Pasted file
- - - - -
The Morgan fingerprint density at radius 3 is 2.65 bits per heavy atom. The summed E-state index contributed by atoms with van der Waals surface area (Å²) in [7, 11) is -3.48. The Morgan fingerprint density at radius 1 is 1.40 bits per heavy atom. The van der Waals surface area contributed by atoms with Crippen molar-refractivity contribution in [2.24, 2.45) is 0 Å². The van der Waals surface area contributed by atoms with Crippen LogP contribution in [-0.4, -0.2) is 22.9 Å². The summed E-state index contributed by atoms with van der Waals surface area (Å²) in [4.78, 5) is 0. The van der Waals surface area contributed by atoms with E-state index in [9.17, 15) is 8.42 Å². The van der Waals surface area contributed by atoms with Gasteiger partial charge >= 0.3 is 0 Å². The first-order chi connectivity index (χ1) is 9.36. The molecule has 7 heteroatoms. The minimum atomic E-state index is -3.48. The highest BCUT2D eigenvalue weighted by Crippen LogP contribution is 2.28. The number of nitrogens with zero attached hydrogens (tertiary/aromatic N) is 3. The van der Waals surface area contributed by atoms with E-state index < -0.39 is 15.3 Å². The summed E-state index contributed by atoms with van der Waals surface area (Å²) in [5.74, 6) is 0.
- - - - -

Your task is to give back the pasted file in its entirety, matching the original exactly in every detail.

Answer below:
The Morgan fingerprint density at radius 3 is 2.65 bits per heavy atom. The summed E-state index contributed by atoms with van der Waals surface area (Å²) in [7, 11) is -3.48. The Morgan fingerprint density at radius 1 is 1.40 bits per heavy atom. The van der Waals surface area contributed by atoms with Crippen molar-refractivity contribution in [2.24, 2.45) is 0 Å². The van der Waals surface area contributed by atoms with Crippen LogP contribution in [-0.4, -0.2) is 22.9 Å². The summed E-state index contributed by atoms with van der Waals surface area (Å²) in [4.78, 5) is 0. The van der Waals surface area contributed by atoms with E-state index in [9.17, 15) is 8.42 Å². The van der Waals surface area contributed by atoms with Gasteiger partial charge >= 0.3 is 0 Å². The first-order chi connectivity index (χ1) is 9.36. The molecule has 7 heteroatoms. The minimum atomic E-state index is -3.48. The highest BCUT2D eigenvalue weighted by Crippen LogP contribution is 2.28. The number of nitrogens with zero attached hydrogens (tertiary/aromatic N) is 3. The van der Waals surface area contributed by atoms with E-state index < -0.39 is 15.3 Å². The summed E-state index contributed by atoms with van der Waals surface area (Å²) in [5.74, 6) is 0.